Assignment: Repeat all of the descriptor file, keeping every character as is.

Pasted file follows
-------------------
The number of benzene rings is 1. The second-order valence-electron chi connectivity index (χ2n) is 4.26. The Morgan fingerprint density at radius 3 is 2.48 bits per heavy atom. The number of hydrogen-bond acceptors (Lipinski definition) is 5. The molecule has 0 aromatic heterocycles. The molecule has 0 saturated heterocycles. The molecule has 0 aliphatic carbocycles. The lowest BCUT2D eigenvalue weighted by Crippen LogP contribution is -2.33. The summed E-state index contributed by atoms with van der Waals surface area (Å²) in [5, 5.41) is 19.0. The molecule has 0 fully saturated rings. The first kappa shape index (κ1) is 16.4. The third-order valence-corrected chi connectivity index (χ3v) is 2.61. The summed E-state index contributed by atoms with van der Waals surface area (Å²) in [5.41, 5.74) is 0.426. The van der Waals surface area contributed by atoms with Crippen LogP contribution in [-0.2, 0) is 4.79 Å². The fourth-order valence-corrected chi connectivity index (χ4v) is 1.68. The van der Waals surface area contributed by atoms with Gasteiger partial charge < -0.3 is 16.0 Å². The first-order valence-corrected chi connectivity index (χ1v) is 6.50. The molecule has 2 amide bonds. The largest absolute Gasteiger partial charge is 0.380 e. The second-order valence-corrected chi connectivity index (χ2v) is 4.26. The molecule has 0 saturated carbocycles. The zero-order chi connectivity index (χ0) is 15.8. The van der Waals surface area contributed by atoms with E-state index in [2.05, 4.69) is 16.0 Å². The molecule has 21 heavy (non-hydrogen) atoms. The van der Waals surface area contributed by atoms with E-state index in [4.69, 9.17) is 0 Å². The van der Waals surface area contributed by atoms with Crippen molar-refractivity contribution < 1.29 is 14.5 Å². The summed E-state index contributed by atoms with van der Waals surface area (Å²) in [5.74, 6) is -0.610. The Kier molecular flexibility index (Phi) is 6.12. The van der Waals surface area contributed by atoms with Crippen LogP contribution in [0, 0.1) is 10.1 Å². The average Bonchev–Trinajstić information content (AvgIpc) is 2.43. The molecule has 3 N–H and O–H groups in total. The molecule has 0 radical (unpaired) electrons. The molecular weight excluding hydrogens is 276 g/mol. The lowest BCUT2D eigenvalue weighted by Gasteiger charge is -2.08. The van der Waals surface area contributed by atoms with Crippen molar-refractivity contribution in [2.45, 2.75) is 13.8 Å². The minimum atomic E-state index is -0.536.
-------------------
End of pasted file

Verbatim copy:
The number of benzene rings is 1. The second-order valence-electron chi connectivity index (χ2n) is 4.26. The Morgan fingerprint density at radius 3 is 2.48 bits per heavy atom. The number of hydrogen-bond acceptors (Lipinski definition) is 5. The molecule has 0 aromatic heterocycles. The molecule has 0 saturated heterocycles. The molecule has 0 aliphatic carbocycles. The lowest BCUT2D eigenvalue weighted by Crippen LogP contribution is -2.33. The summed E-state index contributed by atoms with van der Waals surface area (Å²) in [5, 5.41) is 19.0. The molecule has 0 fully saturated rings. The first kappa shape index (κ1) is 16.4. The third-order valence-corrected chi connectivity index (χ3v) is 2.61. The summed E-state index contributed by atoms with van der Waals surface area (Å²) in [5.41, 5.74) is 0.426. The van der Waals surface area contributed by atoms with Crippen LogP contribution in [-0.2, 0) is 4.79 Å². The fourth-order valence-corrected chi connectivity index (χ4v) is 1.68. The van der Waals surface area contributed by atoms with Gasteiger partial charge < -0.3 is 16.0 Å². The first-order valence-corrected chi connectivity index (χ1v) is 6.50. The molecule has 2 amide bonds. The largest absolute Gasteiger partial charge is 0.380 e. The second-order valence-corrected chi connectivity index (χ2v) is 4.26. The molecule has 0 saturated carbocycles. The zero-order chi connectivity index (χ0) is 15.8. The van der Waals surface area contributed by atoms with E-state index in [2.05, 4.69) is 16.0 Å². The molecule has 21 heavy (non-hydrogen) atoms. The van der Waals surface area contributed by atoms with E-state index in [4.69, 9.17) is 0 Å². The van der Waals surface area contributed by atoms with Crippen molar-refractivity contribution < 1.29 is 14.5 Å². The summed E-state index contributed by atoms with van der Waals surface area (Å²) in [5.74, 6) is -0.610. The Kier molecular flexibility index (Phi) is 6.12. The van der Waals surface area contributed by atoms with Crippen LogP contribution in [0, 0.1) is 10.1 Å². The average Bonchev–Trinajstić information content (AvgIpc) is 2.43. The molecule has 3 N–H and O–H groups in total. The molecule has 0 radical (unpaired) electrons. The molecular weight excluding hydrogens is 276 g/mol. The lowest BCUT2D eigenvalue weighted by Gasteiger charge is -2.08. The van der Waals surface area contributed by atoms with Crippen molar-refractivity contribution in [2.45, 2.75) is 13.8 Å². The minimum atomic E-state index is -0.536.